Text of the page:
A magnificent Irish Elk, a wooden arch, a spiralling path and neutralising materials have been added to Donegal’s Fort Dunree this month as part of a captivating art exhibition.
These Artlink installations take place at the scenic military site as part of the Turas | Journey exhibition for the Earagail Arts Festival.
Visitors can take a creative journey among the displays for free from Thursday 1st July – Monday 2nd August.
Julie Griffiths, Sue Morris, Noel Brady, Brendan Farren, Kevin Harkin, Catherine Ellis and Kate McSharry have all created work for the exhibition as part of Begin The Begin. The artists were inspired by the concept of Turas – a term meaning pilgrimage or journey – which was chosen to form part of the Colmcille 1500 celebrations marking the legacy of St Colmcille.
The attractions have been added to old military buildings and out in the open. Visitors will encounter sculptures along the pathways, installations on platforms and inside pill boxes, and in some cases invitations to interact with the works.
Morris’ work at Fort Dunree is a site-responsive installation located in one of the pillboxes, or lookout posts, perched on the headland looking out to the Atlantic. The work is a gentle intervention; its intent is to dis-arm or neutralize the building of its original usage and make it a space of contemplation: transparent layers, with suggestions of landscape, pull the viewer into and through the space, towards the sea.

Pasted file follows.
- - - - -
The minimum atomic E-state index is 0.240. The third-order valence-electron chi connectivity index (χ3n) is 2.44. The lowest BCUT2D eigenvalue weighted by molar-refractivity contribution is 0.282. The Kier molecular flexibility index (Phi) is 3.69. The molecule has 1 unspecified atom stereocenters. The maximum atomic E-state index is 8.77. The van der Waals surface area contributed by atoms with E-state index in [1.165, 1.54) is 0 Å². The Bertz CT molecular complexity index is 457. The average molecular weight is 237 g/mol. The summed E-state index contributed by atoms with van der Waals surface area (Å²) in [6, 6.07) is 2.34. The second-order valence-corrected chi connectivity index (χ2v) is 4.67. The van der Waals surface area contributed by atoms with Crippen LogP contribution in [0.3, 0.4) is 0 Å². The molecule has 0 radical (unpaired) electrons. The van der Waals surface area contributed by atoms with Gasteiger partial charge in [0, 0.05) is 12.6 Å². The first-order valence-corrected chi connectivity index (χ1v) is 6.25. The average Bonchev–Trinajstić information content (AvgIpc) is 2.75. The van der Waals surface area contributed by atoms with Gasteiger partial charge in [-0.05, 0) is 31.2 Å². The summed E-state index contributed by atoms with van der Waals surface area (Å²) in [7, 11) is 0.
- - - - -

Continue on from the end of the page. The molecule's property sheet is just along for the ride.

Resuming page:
Brendan Farren will create a wooden arch. Each journey begins with that first intentional step, crossing the threshold between the ordinary and the sacred, and this arch will define and delineate this beginning, your first step into the other.
Catherine Ellis’ piece explores departure. Looking out at the calm waters of Lough Swilly it’s difficult to imagine that the waves can be as high as houses out in the open sea. It takes resilience and fearlessness to put out to sea, more so in a less than seaworthy vessel. This work is inspired by anyone who has had to take that journey, now or in the past.
Julie Griffiths will produce a spiralling path by walking it repeatedly, over the time of the exhibition, as an invitation to others to follow. This path will dissolve back into the landscape after the exhibition ends. It will be accompanied by drawings and documentation.
Kate McSharry’s concrete sculptures are accompanied by audio that encourages the viewer to take time and listen. Still standing, Standing still invites the audience to establish a collective context. Art is a universal language and also a unique experience as our interpretations are affected by knowledge and environment. Take this time to pause; feel the ground beneath.
Kevin Harkin decided to build his own corrugated lookout tower in the form of a mobile Irish Elk, ready for battle at these same borders to defend our right to move freely like deer. This Irish Elk has been on standby in his yard in Derry for the past 2 years ready for charge to protect free movement. Now it will stand proudly at Fort Dunree.
Noel Brady’s sculptures are an active participatory installation; vessels for gathering, which echo the form of wicker baskets and creels, shaped in part like ballistic shells. Visitors are encouraged to carry with them a stone (preferably white) to locate in the container.